By Angie Mayes

Special to Mt. Juliet News

A question about ingress and egress into a new mixed-use community in Mt. Juliet caused Mt. Juliet planning commissioners to discuss the final master development plan and site plan of Vintage Station North at their recent meeting.

The development will be on North Mt. Juliet Road on 6.94 acres.

Proposed for the land is 16,088 square feet of commercial space, 192 multi-family units and 28 townhomes that would be broken up into two phases, said Jennifer Hamblen, city planning director. There would be 312 parking spaces, more than the required 289 spaces, she said.

The Mt. Juliet City Commission approved the development in June, Hamblen said, recommending approval.

Commissioner Art Giles had concerns about the lack of a right-turn lane into the property.

Plans reviewer and project manager Neal Hall, who sat in place of assistant public works director Andy Barlow, said the original agreement was to provide a northbound right-turn lane on North Mt. Juliet Road.

“The existing access at Sellars Funeral Home – as we were looking at that – the condition was that if right-of-way was available for the right turn lane, and it is not available, when we reviewed it, we realized that it would have a negative effect on the existing access,” Hall said. “In lieu of that, we’re asking the developer to work with staff and bring a plan in that would improve the intersection and add a westbound turn lane at the intersection of East Division and North Mt. Juliet Road. They would have to bring that through staff and satisfy any comments we might have.”

The measure would then have to be sent through the city commission, he said.

Hall said the development has two other entrances, one off Industrial Drive and one off Fiberglass Drive.

“Industrial has access off North Mt. Juliet Road,” Hamblen said. “Fiberglass comes off East Division. Or you could loop around and come to North Mt. Juliet Road, if you wanted to. I feel like they would rather drive through the site, rather than go around.”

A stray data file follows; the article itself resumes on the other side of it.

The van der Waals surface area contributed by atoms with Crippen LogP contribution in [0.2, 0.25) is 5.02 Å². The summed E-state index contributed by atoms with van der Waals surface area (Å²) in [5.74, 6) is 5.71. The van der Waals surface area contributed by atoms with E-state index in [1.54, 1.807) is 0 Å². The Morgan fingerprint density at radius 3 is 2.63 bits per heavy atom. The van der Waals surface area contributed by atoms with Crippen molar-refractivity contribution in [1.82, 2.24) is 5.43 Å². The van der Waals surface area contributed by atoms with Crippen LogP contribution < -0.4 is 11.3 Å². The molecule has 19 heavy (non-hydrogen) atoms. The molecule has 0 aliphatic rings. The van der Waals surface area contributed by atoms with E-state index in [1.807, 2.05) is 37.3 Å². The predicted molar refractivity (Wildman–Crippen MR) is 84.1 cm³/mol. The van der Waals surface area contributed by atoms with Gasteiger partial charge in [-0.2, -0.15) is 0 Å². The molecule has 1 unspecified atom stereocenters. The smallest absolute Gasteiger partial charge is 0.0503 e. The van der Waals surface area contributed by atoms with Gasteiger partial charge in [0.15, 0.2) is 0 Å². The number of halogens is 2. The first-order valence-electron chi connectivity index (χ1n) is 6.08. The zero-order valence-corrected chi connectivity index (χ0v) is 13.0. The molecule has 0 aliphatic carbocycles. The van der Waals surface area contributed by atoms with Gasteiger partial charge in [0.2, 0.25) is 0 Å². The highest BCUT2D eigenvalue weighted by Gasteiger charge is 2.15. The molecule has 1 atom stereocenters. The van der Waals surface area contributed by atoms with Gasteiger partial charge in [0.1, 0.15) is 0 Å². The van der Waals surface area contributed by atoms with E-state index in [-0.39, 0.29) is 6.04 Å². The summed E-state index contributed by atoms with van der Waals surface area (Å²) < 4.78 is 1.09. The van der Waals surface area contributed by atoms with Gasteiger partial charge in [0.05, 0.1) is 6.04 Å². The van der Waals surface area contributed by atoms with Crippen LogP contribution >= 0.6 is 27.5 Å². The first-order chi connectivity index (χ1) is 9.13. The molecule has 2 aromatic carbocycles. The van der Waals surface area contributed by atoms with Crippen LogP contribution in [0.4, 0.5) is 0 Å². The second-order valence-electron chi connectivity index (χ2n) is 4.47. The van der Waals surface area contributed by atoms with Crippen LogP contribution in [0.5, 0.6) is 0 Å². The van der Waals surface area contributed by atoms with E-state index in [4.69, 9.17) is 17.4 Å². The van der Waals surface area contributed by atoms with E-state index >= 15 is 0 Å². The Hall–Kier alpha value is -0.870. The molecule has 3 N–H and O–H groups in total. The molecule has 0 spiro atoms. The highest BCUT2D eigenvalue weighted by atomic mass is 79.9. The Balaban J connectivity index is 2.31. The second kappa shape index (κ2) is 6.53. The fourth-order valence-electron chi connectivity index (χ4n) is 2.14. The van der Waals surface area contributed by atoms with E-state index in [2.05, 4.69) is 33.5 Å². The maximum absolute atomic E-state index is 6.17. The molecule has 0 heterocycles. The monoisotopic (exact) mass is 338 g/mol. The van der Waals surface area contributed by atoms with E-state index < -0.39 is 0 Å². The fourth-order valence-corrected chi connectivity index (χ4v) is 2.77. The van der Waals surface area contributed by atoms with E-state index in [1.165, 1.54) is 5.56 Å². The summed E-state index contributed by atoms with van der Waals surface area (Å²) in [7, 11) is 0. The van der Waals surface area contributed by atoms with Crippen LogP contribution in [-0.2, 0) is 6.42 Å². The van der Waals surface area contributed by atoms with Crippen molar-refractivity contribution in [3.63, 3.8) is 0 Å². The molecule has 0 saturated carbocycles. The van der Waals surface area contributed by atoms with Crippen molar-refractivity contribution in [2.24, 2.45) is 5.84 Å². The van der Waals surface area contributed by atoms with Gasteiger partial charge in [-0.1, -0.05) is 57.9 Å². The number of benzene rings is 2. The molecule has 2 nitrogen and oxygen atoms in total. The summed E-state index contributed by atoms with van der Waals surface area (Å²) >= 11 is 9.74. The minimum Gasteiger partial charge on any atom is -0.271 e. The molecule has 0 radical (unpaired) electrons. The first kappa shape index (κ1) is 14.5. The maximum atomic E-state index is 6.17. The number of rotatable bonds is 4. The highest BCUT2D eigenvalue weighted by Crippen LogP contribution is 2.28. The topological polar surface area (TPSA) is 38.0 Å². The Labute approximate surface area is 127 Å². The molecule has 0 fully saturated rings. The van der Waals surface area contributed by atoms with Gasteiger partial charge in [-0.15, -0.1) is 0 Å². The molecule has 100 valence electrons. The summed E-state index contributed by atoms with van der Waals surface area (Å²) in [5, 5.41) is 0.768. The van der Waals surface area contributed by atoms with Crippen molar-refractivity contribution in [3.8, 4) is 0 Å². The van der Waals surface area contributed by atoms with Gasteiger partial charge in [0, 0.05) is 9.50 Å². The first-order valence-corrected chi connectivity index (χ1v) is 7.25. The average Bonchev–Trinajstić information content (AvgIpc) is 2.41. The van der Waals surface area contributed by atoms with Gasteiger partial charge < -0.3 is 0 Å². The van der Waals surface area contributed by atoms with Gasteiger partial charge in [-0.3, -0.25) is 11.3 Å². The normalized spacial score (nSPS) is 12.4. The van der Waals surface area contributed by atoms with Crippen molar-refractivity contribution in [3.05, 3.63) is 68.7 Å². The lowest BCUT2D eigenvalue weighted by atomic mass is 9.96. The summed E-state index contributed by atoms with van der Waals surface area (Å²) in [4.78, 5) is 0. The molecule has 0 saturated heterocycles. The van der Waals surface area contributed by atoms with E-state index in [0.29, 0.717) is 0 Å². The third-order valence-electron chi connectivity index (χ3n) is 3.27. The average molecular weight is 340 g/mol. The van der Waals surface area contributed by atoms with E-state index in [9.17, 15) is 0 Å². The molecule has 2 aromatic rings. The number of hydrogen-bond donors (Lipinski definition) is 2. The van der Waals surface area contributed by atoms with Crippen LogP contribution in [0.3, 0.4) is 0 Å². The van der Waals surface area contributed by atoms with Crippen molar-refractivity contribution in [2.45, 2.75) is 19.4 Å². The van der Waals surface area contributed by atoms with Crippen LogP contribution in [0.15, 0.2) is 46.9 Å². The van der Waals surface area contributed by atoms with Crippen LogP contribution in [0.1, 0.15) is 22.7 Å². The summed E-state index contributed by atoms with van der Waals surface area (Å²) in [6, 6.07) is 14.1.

She said the developers have done everything the city as asked, “without kicking or screaming. It was really nice of them to do that.”

Giles asked if the other entrances off North Mt. Juliet Road would be “easier to get use for the residents and also the commercial development?”

“The existing roadways right now,” Hall said. “Fiberglass Drive will dead end into this development. Industrial will have an existing entrance and exit on North Mt. Juliet Road.”

Giles said the planners “should have known that upfront that they couldn’t. Of course, you know I voted, no on this project, so it’s nothing new. But there again, it may have swayed someone else’s vote and giving them information if they had known. So, you’re telling us that there will be a lane on Division?”

Hall said in lieu of a northbound turn lane on North Mt. Juliet Road, there would be a westbound turn lane on Division.

“That helps people coming down Division, but it doesn’t help anybody going north or south on Mt. Juliet Road,” Giles said. “[People] who travel Mt. Juliet Road every day, that has nothing to do with these apartments. When you cross the railroad tracks, it is traffic calming a bit because most people slow down at the tracks. You’ve got all these people slowing down, and you have all of these people trying to turn into an apartment complex without a turn lane. It’s absurd.

“I’ve walked that. I see what happens to the traffic. It’s not just during the day. It’s in the middle of the night. And, so here we are going to let apartments come in there. We should have been told this a long time ago. And, couldn’t they buy right-of-way from the railroad?”

Matt Gardner with Image1co Development said moving the development further into the land is not the point.

“It’s not that we don’t have enough room on the property,” he said. “It’s just that the site is not wide enough parallel to North Mt. Juliet Road to get enough egress.”

Kimley Horn engineer Zac Dufour said, “Essentially, there is not enough room to slow down to get into the intersection.”

The measure slimly passed 4-3-1. Commissioners Luke Winchester, Lori Thompson, Chuck Turner and Ted Floyd voted yes. Commissioners Larry Searcy, Bobby Franklin and Giles voted no. Commissioner Kelly Morgan abstained.